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ACTAUNIVERSITATIS

UPSALIENSISUPPSALA

2018

Digital Comprehensive Summaries of Uppsala Dissertationsfrom the Faculty of Medicine 1480

New Biomarkers forNeuromuscular Function andMyasthenia Gravis

CARL JOHAN MOLIN

ISSN 1651-6206ISBN 978-91-513-0390-1urn:nbn:se:uu:diva-356116

Dissertation presented at Uppsala University to be publicly examined in Auditorium Minus,Gustavianum, Akademigatan 3, Uppsala, Friday, 21 September 2018 at 13:00 for thedegree of Doctor of Philosophy (Faculty of Medicine). The examination will be conductedin English. Faculty examiner: Professor Jan Verschuuren (Department of Neurology, LeidenUniversity Medical Center).

AbstractMolin, C. J. 2018. New Biomarkers for Neuromuscular Function and Myasthenia Gravis.Digital Comprehensive Summaries of Uppsala Dissertations from the Faculty of Medicine1480. 84 pp. Uppsala: Acta Universitatis Upsaliensis. ISBN 978-91-513-0390-1.

Myasthenia gravis (MG) is an autoimmune disorder, which is caused by autoantibodies againstthe acetylcholine receptor (AChR). The cardinal symptom is muscle fatigue, which can rangefrom slight weakness of the extraocular muscles (causing droopy eyelids or double vision),to paralysis of the respiratory muscles. Antibodies towards other muscle proteins have beendiscovered, and MG is now considered a very heterogeneous disease with several subgroups.The severity of symptoms in MG patients is often fluctuating, and the antibody titers do notcorrelate with disease severity or treatment response. Therefore, there is a great need for reliablebiomarkers in MG, both for assessing neuromuscular function, but also for clinical aspects suchas disease progression and subgrouping.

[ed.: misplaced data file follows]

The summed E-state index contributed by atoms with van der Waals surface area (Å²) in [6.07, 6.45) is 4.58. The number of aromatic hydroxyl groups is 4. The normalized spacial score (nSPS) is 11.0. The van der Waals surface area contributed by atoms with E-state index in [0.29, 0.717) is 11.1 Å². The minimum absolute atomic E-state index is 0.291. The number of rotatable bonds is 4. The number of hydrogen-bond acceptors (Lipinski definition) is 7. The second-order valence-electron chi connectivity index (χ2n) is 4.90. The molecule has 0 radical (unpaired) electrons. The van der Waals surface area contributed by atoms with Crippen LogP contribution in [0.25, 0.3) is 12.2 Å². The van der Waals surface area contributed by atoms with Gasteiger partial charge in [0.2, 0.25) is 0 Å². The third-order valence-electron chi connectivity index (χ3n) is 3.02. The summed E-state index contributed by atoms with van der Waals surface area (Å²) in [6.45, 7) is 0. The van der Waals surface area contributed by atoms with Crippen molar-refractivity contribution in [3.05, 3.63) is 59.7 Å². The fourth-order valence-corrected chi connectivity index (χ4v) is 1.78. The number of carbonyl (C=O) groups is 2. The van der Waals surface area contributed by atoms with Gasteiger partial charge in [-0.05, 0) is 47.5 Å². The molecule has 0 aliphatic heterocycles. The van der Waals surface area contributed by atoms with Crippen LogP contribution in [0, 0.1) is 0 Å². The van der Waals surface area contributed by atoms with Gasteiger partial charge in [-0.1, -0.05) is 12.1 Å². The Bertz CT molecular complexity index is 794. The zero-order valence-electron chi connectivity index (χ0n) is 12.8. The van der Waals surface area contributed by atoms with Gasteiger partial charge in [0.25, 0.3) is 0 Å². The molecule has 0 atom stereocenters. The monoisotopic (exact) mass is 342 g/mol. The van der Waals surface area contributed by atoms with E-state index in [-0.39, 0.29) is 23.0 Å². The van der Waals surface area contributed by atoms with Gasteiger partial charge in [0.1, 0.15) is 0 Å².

In Study I, the use of compound motor action potential (CMAP) as a biomarker for musclestatus was examined in trained and untrained individuals. We found that trained individualshave a higher CMAP in proximal muscles, and the CMAP value in the biceps correlate withmuscle strength in these individuals, indicating that CMAP can be used as a biomarker formuscle function. In Study II, subjects from study I were examined with ultrasound to assess theeffect of high-resistance strength training (HRST) on peripheral nerves, and to compare musclethickness. We did not find a difference in nerve cross-sectional area between the two groups.Trained individuals had thicker biceps muscles. The results from study I and II has led to CMAPand ultrasound being used to evaluate the result of physical exercise as an intervention in MGpatients.

In Study III, the expression of inflammatory proteins in the sera of MG patients wascompared to healthy controls, in search for possible biomarkers. We found eleven proteins tobe elevated, which provide new insight to the inflammatory response in MG and have possiblefunctions as new biomarkers of inflammatory activity.

In Study IV, the effect of thymectomy on the potential microRNA MG biomarkersmiR-150-5p and miR-21-5p was examined. A decrease in miR-150-5p was seen 24 months afterthymectomy, which further validate the use of miR-150-5p as a disease-specific biomarker forclinical outcome in AChR positive MG patients.

Keywords: Biomarkers, myasthenia gravis, neuromuscular function, neurophysiology